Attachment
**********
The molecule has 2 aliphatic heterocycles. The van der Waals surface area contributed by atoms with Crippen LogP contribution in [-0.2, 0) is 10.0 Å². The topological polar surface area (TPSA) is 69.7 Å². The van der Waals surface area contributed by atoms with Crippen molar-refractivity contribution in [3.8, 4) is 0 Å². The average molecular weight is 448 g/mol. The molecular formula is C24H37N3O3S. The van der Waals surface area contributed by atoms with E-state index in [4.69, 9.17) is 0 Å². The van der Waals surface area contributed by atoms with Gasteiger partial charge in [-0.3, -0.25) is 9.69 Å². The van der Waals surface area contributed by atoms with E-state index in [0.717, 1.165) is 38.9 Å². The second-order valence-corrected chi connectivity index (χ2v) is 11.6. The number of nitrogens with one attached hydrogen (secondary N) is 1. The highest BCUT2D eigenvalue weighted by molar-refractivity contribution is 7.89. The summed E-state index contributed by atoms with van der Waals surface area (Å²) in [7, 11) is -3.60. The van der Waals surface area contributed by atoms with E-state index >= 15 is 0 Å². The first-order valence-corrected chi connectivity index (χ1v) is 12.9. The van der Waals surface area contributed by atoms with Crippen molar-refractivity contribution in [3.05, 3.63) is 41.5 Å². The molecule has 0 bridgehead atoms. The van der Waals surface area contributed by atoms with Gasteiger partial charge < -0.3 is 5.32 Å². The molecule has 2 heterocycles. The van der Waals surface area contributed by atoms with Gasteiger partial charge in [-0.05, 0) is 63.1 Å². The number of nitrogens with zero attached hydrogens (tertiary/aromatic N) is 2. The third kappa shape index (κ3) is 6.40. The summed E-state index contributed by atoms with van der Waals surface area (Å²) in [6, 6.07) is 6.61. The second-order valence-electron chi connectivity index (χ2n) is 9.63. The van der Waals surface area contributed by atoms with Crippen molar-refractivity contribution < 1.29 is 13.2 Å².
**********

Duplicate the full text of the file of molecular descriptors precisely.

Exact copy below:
The molecule has 2 aliphatic heterocycles. The van der Waals surface area contributed by atoms with Crippen LogP contribution in [-0.2, 0) is 10.0 Å². The topological polar surface area (TPSA) is 69.7 Å². The van der Waals surface area contributed by atoms with Crippen molar-refractivity contribution in [3.8, 4) is 0 Å². The average molecular weight is 448 g/mol. The molecular formula is C24H37N3O3S. The van der Waals surface area contributed by atoms with E-state index in [4.69, 9.17) is 0 Å². The van der Waals surface area contributed by atoms with Gasteiger partial charge in [-0.3, -0.25) is 9.69 Å². The van der Waals surface area contributed by atoms with E-state index in [0.717, 1.165) is 38.9 Å². The second-order valence-corrected chi connectivity index (χ2v) is 11.6. The number of nitrogens with one attached hydrogen (secondary N) is 1. The highest BCUT2D eigenvalue weighted by molar-refractivity contribution is 7.89. The summed E-state index contributed by atoms with van der Waals surface area (Å²) in [7, 11) is -3.60. The van der Waals surface area contributed by atoms with E-state index >= 15 is 0 Å². The first-order valence-corrected chi connectivity index (χ1v) is 12.9. The van der Waals surface area contributed by atoms with Crippen molar-refractivity contribution in [3.05, 3.63) is 41.5 Å². The molecule has 0 bridgehead atoms. The van der Waals surface area contributed by atoms with Gasteiger partial charge < -0.3 is 5.32 Å². The molecule has 2 heterocycles. The van der Waals surface area contributed by atoms with Gasteiger partial charge in [-0.05, 0) is 63.1 Å². The number of nitrogens with zero attached hydrogens (tertiary/aromatic N) is 2. The third kappa shape index (κ3) is 6.40. The summed E-state index contributed by atoms with van der Waals surface area (Å²) in [6, 6.07) is 6.61. The second-order valence-electron chi connectivity index (χ2n) is 9.63. The van der Waals surface area contributed by atoms with Crippen molar-refractivity contribution < 1.29 is 13.2 Å².